WANTED

King Arthur of Camelot Wikipedia Commons

ARTHUR and ARTHUR’S WARBAND for the following CRIMES against the PEOPLE OF ANNWFN –

*The murder of Diwrnarch Gawr, by beheading with his own sword, and the theft of his sword and cauldron.
*The murder of Dillus Farfog, by beheading, and the plucking out of his luxuriant red beard to make the leash that near-strangled Drudwyn, Fierce White, a Hound of Annwfn.
*The murder of Rhitta Gawr, by beheading, and the theft of his cloak of his beards.
*The murder of Ysbaddaden Bencawr, by beheading, and his torture – the shaving of his beloved hawthorn beard, the paring of his skin and flesh to the bone, and the slicing off of both his ears.
*The murder of Orddu, Very Black, Witch of Pennant Gofid, by slicing in half with a lightning-like knife and the draining of her blood into the bottles of Gwyddolwyn Gawr to grease Ysbaddaden’s beard.
*The murder of the Nine Witches of Caer Loyw by splitting their heads and helmets in twain.
*The murder of the dog-heads of Din Eidyn and cutting out of their tongues.
*The murder of Gwrgi Garwlwyd, Leader of the Dog-Heads, deviously assassinated, and the theft of his head.
*The harassment of Rhymi the she-wolf and her two whelps, driven from their sea-cave beneath Aber Daugleddyf and forced into human form.
*The harassment of Ysgithrwyn Pen Baedd, hunted across the North, and his torture as his tusk was pulled from his head to barber Ysbaddaden.
*The harassment of Twrch Trwyth, hunted from Eire to Aber Hafren, and the theft of the comb, shears and razor from between his ears to comb, trim, and shave Ysbaddaden’s beard.
*The disinterment and theft of the head of Brân the Blessed.
*The theft of the Cup of Llwyr ap Llwyrion, the Hamper of Gwyddno Garanhir, the Horn of Gwlgawd Gododdin, the Harp of Teirtu, and the Birds of Rhiannon.
*Breaking and entering into Annwfn and the unlawful docking of one white-prowed ship named Prydwen.
*The murder of the honoured and fair on the plains of Caer Vandwy.
*The theft of the Brindled Ox and his herd.
*The murder of six thousand speechless dead men on the walls of Caer Wydyr.
*The kidnapping of Gweir, Bard of Annwfn, from Caer Siddi.
*The theft of the cauldron of the Head of Annwfn.
*The attempted murder of the Head of Annwfn.

REWARDS will be paid in the FINEST ANNUVIAN GOLD.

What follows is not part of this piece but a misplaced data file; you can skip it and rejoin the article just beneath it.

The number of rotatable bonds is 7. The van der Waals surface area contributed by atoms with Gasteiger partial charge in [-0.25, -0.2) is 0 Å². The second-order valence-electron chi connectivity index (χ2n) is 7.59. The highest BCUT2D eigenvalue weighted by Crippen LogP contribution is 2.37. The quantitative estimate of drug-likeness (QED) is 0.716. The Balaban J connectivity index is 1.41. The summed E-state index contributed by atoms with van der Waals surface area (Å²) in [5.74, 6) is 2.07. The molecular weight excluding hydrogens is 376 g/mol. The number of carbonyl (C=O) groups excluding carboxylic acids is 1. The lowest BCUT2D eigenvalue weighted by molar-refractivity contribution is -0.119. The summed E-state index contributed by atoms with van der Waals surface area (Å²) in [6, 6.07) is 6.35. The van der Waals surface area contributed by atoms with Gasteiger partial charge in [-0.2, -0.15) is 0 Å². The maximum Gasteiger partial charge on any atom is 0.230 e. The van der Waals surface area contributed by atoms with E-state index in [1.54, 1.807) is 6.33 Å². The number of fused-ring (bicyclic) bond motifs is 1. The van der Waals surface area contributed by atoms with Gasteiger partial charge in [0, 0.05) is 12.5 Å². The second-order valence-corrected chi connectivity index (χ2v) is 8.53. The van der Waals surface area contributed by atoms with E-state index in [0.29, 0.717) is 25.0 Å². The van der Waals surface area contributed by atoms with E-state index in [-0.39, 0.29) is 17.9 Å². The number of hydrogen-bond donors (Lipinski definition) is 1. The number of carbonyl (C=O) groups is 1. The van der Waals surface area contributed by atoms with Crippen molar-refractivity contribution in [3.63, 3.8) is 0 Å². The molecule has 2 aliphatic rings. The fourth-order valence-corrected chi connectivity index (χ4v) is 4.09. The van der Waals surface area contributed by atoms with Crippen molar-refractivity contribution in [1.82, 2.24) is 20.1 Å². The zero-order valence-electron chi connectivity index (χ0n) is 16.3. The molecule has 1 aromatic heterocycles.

***

This piece came to me a few days after finding out that the current exhibition at the National Library of Wales in Aberystwyth, displaying The Black Book of Carmarthen, The Book of Aneurin, and The White Book of Rhydderch, amongst other texts is titled ‘Arthur and Welsh Mythology’.

My heart sank at the mention of Arthur. How can a warlord who, in early Welsh mythology, murders, tortures, and subdues the giants, witches, ancestral animals, and pre-Christian deities associated with our ancient British underworld, Annwfn, still be revered as a national hero?

 Isn’t it time we started looking instead to the ‘colourful characters’ whose stories Arthur has eclipsed for inspiration and wisdom rooted in the deeper mythos of the pre-Arthurian world?

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9 thoughts on “WANTED

  1. I totally agree Lorna. After reading The Broken Cauldron, I can never look at Arthurian lore the same way again. I think sending a copy of your ‘wanted’ poster to the curatorial staff at NLW may enrich them. Could Arthur’s true lineage have been Anglo-Saxon rather than Brythonic?

    1. Sending a copy to NLW had crossed my mind. It might be possible to create a poster from this as a PDF… I don’t think we can be sure what Arthur’s ‘true lineage’ was but my intuitions sway toward Roman/Romano-British. Whatever his lineage he had no excuse for being an utter bastard!

  2. This reminds me of the repugnance I felt recently when a suggested magical effort called for use of “American archetypal cowboys” – which in the absence of ANY indigenous “archetypes” made me reject that idea of working.

    1. Ugh. I’d have felt that repugnance too. I can actually see that cowboy attitude emerging from the cattle rustling warlords of Britain such as Arthur who stole the Brindled Ox (and most likely his herd) from Annwfn.

  3. Pingback: Walking with a King | The Bardic Academic

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